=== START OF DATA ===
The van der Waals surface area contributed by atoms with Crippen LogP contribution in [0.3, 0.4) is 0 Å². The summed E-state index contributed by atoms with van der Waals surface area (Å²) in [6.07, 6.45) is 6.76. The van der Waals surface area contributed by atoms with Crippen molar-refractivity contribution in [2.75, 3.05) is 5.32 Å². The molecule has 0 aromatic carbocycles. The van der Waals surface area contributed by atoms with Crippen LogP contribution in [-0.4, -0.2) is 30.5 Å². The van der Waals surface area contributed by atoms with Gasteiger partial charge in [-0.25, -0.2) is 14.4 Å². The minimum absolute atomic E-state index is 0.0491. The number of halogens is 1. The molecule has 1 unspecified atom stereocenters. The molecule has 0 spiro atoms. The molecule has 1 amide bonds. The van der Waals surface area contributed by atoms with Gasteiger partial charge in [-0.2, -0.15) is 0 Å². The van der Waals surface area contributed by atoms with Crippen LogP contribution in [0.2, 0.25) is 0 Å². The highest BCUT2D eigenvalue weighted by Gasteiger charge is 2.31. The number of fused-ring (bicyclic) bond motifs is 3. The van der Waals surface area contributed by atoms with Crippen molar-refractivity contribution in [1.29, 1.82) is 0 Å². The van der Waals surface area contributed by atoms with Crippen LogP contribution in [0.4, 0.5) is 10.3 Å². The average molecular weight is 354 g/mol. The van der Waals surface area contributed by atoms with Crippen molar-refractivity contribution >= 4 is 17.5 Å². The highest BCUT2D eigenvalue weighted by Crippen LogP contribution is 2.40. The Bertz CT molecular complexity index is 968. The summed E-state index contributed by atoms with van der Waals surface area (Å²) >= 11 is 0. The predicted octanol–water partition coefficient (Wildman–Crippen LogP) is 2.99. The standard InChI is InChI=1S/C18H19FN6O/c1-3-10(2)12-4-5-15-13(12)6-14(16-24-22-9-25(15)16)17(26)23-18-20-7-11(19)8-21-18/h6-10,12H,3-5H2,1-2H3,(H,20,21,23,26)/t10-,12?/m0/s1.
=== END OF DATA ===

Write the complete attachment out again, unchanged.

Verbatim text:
The van der Waals surface area contributed by atoms with Crippen LogP contribution in [0.3, 0.4) is 0 Å². The summed E-state index contributed by atoms with van der Waals surface area (Å²) in [6.07, 6.45) is 6.76. The van der Waals surface area contributed by atoms with Crippen molar-refractivity contribution in [2.75, 3.05) is 5.32 Å². The molecule has 0 aromatic carbocycles. The van der Waals surface area contributed by atoms with Crippen LogP contribution in [-0.4, -0.2) is 30.5 Å². The van der Waals surface area contributed by atoms with Gasteiger partial charge in [-0.25, -0.2) is 14.4 Å². The minimum absolute atomic E-state index is 0.0491. The number of halogens is 1. The molecule has 1 unspecified atom stereocenters. The molecule has 0 spiro atoms. The molecule has 1 amide bonds. The van der Waals surface area contributed by atoms with Gasteiger partial charge in [-0.2, -0.15) is 0 Å². The van der Waals surface area contributed by atoms with Crippen LogP contribution in [0.2, 0.25) is 0 Å². The highest BCUT2D eigenvalue weighted by Gasteiger charge is 2.31. The number of fused-ring (bicyclic) bond motifs is 3. The van der Waals surface area contributed by atoms with Crippen molar-refractivity contribution in [1.29, 1.82) is 0 Å². The van der Waals surface area contributed by atoms with Crippen LogP contribution in [0.4, 0.5) is 10.3 Å². The average molecular weight is 354 g/mol. The van der Waals surface area contributed by atoms with Crippen molar-refractivity contribution >= 4 is 17.5 Å². The highest BCUT2D eigenvalue weighted by Crippen LogP contribution is 2.40. The Bertz CT molecular complexity index is 968. The summed E-state index contributed by atoms with van der Waals surface area (Å²) >= 11 is 0. The predicted octanol–water partition coefficient (Wildman–Crippen LogP) is 2.99. The standard InChI is InChI=1S/C18H19FN6O/c1-3-10(2)12-4-5-15-13(12)6-14(16-24-22-9-25(15)16)17(26)23-18-20-7-11(19)8-21-18/h6-10,12H,3-5H2,1-2H3,(H,20,21,23,26)/t10-,12?/m0/s1.